Soft Matter Demos
This website is aimed at distributing interactive simulation demos that illustrate the wonderful world of soft matter physics.
Our first demo is now available for download!
This is an interactive simulation demonstrating self-assembly: particles organizing themselves into different structures. You can use it to simulate the behavior of a box full of particles, and see how they form gases, liquids, and crystals based on the density and temperature. The included models are:
- Square-well particles (3D)
This is a three-dimensional simulation of simple spherical particles which attract each other if they are close to each other. At high densities, they will eventually form a face-centered-cubic crystal. For strong attractions, the particles will cluster together, forming dense liquid droplets which may then freeze into a crystal.
- Square-well particles (2D)
In two dimensions, the square-well model instead forms a hexagonal crystal, and again shows a gas-liquid transition.
- Patchy particles (2D)
These are two-dimensional simulations of circular particles that each have a few attractive patches on their surface: you can choose between three, four, and five. These particles only attract each other when two of these patches are close to each other. This means they like to form crystal structures that match the way patches are placed on the particles. For example, when each particle has four patches, arranged on the corners of a square, then the crystal they like to form is a square lattice. Similarly, three-patch particles form a honeycomb lattice. Five-patch particles, on the other hand, are much harder to predict, and can form so-called quasicrystals: strange patterns that (unlike normal crystals) are not periodic.
- Square-shoulder particles (2D)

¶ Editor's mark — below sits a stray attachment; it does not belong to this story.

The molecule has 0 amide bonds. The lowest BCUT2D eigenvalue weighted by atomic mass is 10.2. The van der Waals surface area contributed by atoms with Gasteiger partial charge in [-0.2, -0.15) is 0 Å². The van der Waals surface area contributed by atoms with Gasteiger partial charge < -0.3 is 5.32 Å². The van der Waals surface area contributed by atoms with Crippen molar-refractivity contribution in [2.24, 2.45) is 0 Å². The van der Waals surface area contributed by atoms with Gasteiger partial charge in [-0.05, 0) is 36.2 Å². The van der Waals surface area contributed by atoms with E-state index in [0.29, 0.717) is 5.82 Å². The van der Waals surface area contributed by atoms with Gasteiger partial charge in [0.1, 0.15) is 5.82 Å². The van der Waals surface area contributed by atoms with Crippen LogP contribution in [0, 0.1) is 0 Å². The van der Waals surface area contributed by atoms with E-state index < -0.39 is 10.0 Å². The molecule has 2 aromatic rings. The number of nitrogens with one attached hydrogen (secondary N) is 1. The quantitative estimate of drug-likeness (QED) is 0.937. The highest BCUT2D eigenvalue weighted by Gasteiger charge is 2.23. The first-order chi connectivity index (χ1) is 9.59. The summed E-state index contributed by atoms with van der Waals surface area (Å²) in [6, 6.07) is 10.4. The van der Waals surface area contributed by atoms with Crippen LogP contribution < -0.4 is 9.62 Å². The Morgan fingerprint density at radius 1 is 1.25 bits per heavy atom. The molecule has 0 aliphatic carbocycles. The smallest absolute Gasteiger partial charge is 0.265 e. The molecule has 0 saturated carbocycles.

This is another two-dimensional model which can form quasicrystals, but here the particles repel each other when they come close. This also allows them to form two different hexagonal phases: one at low density, and one at high density.
- Vitrimers (3D)
This is a three-dimensional model for so-called vitrimers: a fairly recently invented class of polymers. Vitrimers consists of a two types of building blocks (let's say blue and red) bonded into a network structure. Bonds can only form between a blue and a red particle, and are too strong to ever break. However, if a particle has multiple possible bonding partners nearby, it will occasionally switch partners, so that the network can still rearrange and flow. Here, the units are again modeled as spheres with attractive patches. You will not see crystals here, but you can observe the formation of the bonding network, and see how playing with the number of blue and red particles changes its structure.
For all models, system parameters can be changed on the fly, and the demo can plot various characteristics of the system (radial distribution function, structure factor, potential energy).
The demo is currently available for Windows only. A Linux version is in the works.
Instructions: simply download the .zip file, unpack it, and run the Sim.exe program found inside. Alternatively, download the Windows installer, and execute it.
Who are we?
|Frank Smallenburg||Development & Program Design|
|Laura Filion||Program Design|
|Rinske M. Alkemade||Graphics Design|
If you have any questions or comments, please contact us at firstname.lastname@example.org